Monday, October 29, 2012

Preparing for disaster - that's what good government does

Sitting here on a clear crisp late fall day in the midwest, its hard to imagine what life is like today for people in the northeast as hurricane Sandy hits.

But I do think of something I noted during hurricane Irene...FEMA has prepared for this.
If the possibility of escaping from New York seems like something only for Hollywood to you, you probably do not work for the Federal Emergency Management Agency.

In May 2009, the Obama administration conducted a simulation exercise around the possibility of a Category 3 hurricane hitting New York City, White House spokesman Josh Earnest told reporters Friday.

The National Level Exercise, as it is known, was part of a coordinated effort by federal officials to prepare for a variety of disaster scenarios, including one very similar to what is likely to take place this weekend. President Obama himself participated in the exercise, one of the first of its kind by the new administration.

"The federal government's preparation for this storm didn't just begin as the clouds started to gather and form a tropical depression," Earnest told reporters traveling with President Obama to Martha's Vineyard.

"The federal government and this administration in particular is constantly exercising and preparing and testing and evaluating our readiness for situations like this," he said.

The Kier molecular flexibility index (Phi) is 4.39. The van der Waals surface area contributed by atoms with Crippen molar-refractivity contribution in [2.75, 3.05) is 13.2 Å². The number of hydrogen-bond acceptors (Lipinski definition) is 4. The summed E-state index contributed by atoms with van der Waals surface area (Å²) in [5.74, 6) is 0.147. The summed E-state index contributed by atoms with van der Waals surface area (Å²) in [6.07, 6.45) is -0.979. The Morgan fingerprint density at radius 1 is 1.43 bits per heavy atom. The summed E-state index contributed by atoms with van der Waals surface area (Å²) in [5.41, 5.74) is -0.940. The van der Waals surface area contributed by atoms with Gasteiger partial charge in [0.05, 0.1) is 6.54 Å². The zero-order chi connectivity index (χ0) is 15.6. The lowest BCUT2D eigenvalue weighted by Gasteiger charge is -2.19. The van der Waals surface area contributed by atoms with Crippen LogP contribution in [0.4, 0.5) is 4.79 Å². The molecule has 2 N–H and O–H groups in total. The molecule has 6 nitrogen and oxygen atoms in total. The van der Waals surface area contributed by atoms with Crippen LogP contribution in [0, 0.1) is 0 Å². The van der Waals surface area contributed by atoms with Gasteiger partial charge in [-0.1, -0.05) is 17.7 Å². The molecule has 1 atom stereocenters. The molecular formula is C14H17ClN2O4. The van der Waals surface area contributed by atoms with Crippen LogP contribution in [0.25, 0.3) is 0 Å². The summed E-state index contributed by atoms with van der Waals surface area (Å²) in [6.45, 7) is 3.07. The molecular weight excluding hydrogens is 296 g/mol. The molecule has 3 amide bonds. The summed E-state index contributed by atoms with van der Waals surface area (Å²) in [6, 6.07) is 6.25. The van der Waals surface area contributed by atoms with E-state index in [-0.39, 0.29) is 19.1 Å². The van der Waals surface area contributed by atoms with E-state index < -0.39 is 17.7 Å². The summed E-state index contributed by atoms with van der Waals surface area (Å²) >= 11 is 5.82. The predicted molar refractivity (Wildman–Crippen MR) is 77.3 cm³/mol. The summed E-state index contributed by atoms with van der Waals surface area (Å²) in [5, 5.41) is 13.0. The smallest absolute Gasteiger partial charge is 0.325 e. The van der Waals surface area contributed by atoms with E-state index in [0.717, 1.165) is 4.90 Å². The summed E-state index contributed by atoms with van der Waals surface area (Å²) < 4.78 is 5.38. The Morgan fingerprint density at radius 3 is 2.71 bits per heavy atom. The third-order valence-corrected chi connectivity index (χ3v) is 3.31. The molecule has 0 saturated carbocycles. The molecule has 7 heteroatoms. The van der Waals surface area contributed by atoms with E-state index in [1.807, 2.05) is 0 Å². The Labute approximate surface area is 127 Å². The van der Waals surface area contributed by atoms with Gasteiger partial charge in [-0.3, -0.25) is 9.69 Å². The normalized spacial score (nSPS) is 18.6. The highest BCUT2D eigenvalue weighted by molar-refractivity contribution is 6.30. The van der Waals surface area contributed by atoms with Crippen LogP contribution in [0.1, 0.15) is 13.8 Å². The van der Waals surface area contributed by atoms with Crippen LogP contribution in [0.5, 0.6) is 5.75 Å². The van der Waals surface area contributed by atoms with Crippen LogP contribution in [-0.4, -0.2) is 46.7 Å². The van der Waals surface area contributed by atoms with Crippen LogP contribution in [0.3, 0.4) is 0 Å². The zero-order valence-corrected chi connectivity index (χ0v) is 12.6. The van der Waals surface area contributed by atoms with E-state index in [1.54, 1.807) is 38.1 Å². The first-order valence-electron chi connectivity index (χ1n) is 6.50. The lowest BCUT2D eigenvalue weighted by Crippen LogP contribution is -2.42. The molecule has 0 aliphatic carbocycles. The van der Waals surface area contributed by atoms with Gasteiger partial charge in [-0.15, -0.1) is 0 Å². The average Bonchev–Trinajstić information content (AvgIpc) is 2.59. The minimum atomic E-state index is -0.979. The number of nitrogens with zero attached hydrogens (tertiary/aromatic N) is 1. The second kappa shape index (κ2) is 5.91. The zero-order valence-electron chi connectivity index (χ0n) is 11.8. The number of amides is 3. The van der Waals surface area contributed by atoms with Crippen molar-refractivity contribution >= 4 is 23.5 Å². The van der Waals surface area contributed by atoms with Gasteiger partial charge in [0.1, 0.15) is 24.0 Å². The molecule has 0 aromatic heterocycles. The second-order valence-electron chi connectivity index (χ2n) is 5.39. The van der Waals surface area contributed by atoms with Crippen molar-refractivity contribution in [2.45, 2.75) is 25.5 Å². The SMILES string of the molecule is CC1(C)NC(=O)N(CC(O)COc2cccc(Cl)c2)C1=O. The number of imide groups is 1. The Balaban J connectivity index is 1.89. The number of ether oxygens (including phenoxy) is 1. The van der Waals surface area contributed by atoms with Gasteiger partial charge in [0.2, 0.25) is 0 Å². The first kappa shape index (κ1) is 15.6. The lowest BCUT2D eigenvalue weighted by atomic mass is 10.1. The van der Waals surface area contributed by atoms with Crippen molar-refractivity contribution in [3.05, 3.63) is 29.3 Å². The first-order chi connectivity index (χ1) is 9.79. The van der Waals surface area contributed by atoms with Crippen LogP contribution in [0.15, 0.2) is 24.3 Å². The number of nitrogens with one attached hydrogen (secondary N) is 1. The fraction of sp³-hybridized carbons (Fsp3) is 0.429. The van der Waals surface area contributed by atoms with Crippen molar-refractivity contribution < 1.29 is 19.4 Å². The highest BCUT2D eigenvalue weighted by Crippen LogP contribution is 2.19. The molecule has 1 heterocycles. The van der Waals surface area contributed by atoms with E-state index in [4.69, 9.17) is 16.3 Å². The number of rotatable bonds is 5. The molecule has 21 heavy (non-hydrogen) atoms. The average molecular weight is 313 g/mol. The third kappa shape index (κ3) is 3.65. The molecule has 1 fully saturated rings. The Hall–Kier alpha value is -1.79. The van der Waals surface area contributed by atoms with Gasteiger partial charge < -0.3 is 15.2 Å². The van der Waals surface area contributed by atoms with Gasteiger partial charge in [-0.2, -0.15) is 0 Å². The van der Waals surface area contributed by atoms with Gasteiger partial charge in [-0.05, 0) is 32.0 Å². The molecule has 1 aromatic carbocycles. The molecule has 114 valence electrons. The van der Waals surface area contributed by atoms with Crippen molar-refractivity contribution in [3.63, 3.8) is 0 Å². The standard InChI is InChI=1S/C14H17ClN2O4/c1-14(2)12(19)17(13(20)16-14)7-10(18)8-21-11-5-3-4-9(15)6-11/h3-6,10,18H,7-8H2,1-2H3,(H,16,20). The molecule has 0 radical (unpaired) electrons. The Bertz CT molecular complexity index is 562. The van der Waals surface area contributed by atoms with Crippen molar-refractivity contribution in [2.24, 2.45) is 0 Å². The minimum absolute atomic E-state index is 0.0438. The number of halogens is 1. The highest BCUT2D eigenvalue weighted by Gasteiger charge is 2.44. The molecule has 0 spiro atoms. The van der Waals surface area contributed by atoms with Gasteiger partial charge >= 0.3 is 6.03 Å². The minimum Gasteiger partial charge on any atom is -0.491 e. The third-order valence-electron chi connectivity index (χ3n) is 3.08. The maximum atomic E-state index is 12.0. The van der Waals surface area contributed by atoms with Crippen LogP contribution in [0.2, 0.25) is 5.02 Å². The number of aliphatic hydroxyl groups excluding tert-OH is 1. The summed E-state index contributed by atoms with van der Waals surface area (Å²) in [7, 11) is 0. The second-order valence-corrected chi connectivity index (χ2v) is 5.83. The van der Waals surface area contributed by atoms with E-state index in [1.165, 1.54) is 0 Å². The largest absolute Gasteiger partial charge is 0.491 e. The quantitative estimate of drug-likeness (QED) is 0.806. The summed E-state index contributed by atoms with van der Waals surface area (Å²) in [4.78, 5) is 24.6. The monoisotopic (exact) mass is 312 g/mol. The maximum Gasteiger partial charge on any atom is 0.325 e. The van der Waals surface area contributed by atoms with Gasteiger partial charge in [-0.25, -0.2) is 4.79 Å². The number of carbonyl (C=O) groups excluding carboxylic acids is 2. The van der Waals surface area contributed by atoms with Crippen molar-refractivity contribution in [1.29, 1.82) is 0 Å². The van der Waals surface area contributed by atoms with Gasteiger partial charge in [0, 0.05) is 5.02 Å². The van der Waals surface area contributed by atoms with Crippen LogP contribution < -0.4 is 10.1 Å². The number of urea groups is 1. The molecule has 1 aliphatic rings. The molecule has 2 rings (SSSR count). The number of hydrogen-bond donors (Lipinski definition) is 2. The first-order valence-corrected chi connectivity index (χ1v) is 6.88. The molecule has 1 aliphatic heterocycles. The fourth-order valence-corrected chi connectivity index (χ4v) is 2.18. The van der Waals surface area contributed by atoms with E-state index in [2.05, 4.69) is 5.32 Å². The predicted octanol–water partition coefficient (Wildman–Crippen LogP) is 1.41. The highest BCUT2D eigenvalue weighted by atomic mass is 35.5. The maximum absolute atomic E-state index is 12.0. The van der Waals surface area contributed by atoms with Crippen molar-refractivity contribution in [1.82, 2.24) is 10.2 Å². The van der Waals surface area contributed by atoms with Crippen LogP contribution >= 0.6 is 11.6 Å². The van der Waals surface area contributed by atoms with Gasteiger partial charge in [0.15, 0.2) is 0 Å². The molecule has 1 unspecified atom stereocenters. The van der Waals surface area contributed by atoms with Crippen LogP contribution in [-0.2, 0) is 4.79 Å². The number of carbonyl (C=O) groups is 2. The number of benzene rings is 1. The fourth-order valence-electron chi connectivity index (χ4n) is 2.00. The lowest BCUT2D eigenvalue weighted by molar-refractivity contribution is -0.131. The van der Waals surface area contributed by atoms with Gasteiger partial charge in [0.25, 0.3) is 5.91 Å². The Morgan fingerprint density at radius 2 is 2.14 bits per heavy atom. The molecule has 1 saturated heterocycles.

Preparation can't stop the toll the winds, rain and snow from Sandy will bring. But it does mean that when our fellow citizens need us the most - our federal government will be there representing the helping hand each of us would like to offer.

I can't imagine a more powerful message about what is at stake over the next 8 days in this election.


  1. I've said before that the modern GOP has become precisely what Edmund Burke critiqued in the liberalism in his day: ideas, without regard for practical consequences.

    I'm all in favor of devolving as much decision-making capacity to the most local level there can be. However, there are many problems that have a scale that's larger than localities, or even than states. Hurricanes, for example, don't stop at the State line.

    You could take this farther to the obvious international level. Wanting to build and strengthen international institutions, despite GOP demagoguery on the UN, etc., is an appropriate response to problems that are global in scale.

    You can't have this conversation in an intelligent, polite fashion with your average GOP partisan. The argument, rationally, shouldn't be about if we need federal solutions to national problems, but what the precise contours of those solutions should be. But, like Burke wrote about the Jacobins, the GOP is not about governance. All they have is (diminishing) mass mobilization with rhetoric to increase corporate power.

  2. Just days before the election and the President gets to look all Presidential, on a national stage. It's a slam dunk and Mitt already knows it!